If you’re from the EU, EEA or Switzerland, you can look for a job in Germany through the EURES (European Employment Services) website. EURES is a job portal network that is maintained by the European Commission and it’s designed to aid free movement within the EEA. As well as looking for work, you can upload your CV and get advice on the legal and administrative issues involved in working in Germany. EURES holds job fairs in spring and autumn.
Public German job sites
The Federal Employment Agency (Bundesagentur für Arbeit, BA), the largest provider of labour market services in Germany, has a network of over 700 agencies and offices around the country. Its International Placement Service (ZAV) has information about work opportunities, including casual work. You can also post your profile on their job portal — as well as your qualifications and career highlights, you can say what kind of post you’re looking for within which type of company.
You can call +49 (0)30 1815 1111 for advice.
Job websites in Germany
Jobs in Germany are often advertised on German job and recruitment websites (Jobbörsen), with some specialising in certain industries or focused on jobs in Germany for foreigners.
- Job pilot
- Jobooh – jobs in startups
English-speaking jobs in Germany
- Craigslist — casual and out-of-the-ordinary jobs, including some English-speaking jobs in Germany
- English jobs
- The Local
- Toplanguage jobs– English-speaking jobs in Germany (and other languages)
- Academics – academic and research jobs
- Jobware – management and specialist
- Staufenbiel – internships and graduate jobs
- Stepstone – includes internships and graduate positions
Recruitment agencies in Germany
Look in the German Yellow Pages (Gelbe Seiten) under Arbeitsvermittlung for agencies. They’ll be reputable if they are members of the Federal Employer’s Association of Personnel Service Providers or Bundesarbeitgeberverband der Personaldienstleister (BAP). Before you sign on, check whether a company that will look for a job on your behalf will charge you a fee for doing so — some may ask for a hefty fee of up to EUR 2,000. You will find several international recruitment agencies operating in Germany, many of which list specialist jobs for foreigners.
Teaching English in Germany
There are lots of opportunities for native English speakers to teach English in Germany: school children, older students in language schools, private tutoring, as well as teaching professional English to staff of international companies. You’ll need to have a degree and experience as well as a TEFL qualification. You can look for TEFL jobs (although many online sites list jobs).
German jobs in newspapers
For highly qualified or academic jobs at national levels, buy copies of the Saturday editions of national newspapers or look online: Frankfurter Allgemeine Zeitung, Suddeutsche Zeiting (Munich and the south), Die Welt, Handelsblatt (Düsseldorf), Frankfurter Rundshau, BerlinOnline and Berliner Zeitung.
Some international companies will advertise on their company websites in both English and German. Vacancies are usually listed under Stellenangebote, Karriere or Vakanzen. Top German companies include Adidas, Aldi, BASF, Bayer, BMW, Bosch, Daimler, Deutsche Bank, E.ON, Lidl, Merck, SAP, Siemens and Volkswagen. But don’t forget the plethora of small and medium-sized companies (SMEs) that are an important part of the German economy, so check out those in your field. You can find all companies in Germany via the government’s company register (in English).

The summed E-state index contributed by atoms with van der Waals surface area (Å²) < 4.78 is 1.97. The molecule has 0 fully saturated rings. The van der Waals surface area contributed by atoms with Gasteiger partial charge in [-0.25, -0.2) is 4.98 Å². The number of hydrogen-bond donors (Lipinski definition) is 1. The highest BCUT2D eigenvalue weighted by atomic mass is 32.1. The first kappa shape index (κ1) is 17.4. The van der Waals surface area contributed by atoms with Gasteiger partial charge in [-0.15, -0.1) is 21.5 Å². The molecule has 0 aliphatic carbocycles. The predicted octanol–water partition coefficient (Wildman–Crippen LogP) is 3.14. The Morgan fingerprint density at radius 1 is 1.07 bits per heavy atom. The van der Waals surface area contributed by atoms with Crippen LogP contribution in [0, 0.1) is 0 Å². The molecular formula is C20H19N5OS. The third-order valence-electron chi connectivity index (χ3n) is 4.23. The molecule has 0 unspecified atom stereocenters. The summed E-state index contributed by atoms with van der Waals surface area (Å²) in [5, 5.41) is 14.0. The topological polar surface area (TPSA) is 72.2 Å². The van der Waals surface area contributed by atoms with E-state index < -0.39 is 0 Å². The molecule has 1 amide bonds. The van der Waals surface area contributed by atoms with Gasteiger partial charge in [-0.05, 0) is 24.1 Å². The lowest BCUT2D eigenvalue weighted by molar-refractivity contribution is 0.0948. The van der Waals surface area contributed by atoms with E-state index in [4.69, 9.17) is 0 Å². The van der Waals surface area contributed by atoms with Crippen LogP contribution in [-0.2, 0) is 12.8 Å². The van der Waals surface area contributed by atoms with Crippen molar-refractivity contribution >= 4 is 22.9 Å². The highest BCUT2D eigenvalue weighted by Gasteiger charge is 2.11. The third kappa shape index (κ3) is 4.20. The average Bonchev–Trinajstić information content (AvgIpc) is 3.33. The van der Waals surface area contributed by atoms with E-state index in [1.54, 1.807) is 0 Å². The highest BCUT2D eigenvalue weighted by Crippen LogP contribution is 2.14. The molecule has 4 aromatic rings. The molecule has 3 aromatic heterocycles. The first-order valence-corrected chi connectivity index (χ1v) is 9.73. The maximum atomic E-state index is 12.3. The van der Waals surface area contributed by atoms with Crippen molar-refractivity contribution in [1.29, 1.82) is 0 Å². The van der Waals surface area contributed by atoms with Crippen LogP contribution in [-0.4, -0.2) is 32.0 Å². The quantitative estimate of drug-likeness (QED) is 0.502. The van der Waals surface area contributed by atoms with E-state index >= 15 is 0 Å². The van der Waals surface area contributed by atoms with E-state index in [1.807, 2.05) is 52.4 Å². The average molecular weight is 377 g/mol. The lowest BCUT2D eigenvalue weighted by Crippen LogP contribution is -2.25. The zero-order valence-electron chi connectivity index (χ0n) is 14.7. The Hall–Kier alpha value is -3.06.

Embassies and consulates
Look out for vacancies at your home country’s embassy or consulate in Germany. Whatever the job, you are sure to need a high standard of spoken and written German.
For many Germans, networking is something done between friends or close colleagues, so while you can try making contacts (and therefore a job) through professional organisations and conferences don’t bank on it. LinkedIn’s Germany Business and Professional Network have job adverts. Alternatively, link up with like-minded expats through Meetup groups or form your own; you never know who you might meet and where it might lead.
Speculative job applications
It’s totally acceptable to approach German companies with speculative applications but make sure that you do your homework thoroughly and ensure your qualifications and experience are exactly what the company is looking for.
Traineeships, internships and volunteering in Germany
Find traineeships in the EU for university graduates via the European Commission Traineeships Office (Bureau de Stages), or look for internships and summer placements at AIESEC (for students and recent graduates) or IAESTE (for students in science, engineering and applied arts). Europlacement and Intern Abroad also advertise internships.
You can also work abroad as a volunteer typically in exchange for board, food, insurance and a small allowance; for those aged between 17 and 30, find volunteer programs up to 12 months at European Voluntary Service (EVS). Concordia is another organisation for volunteer opportunities.
Applying for a job in Germany
Once you’ve found a job in Germany to apply for, you will need to prepare your application according to German expectations. In Germany, this often means putting together an application file containing your CV, copies of your educational certificates and employer testimonials and even samples of your work, if appropriate. You’ll also need to write a cover letter to go with your application file. Plus, if you get through to the interview stage, you’ll need to know what to expect in a German job interview, and what to do — and not to do — during the interview. We provide details in our guide on how to create a German-style CV and tips for job interviews in Germany.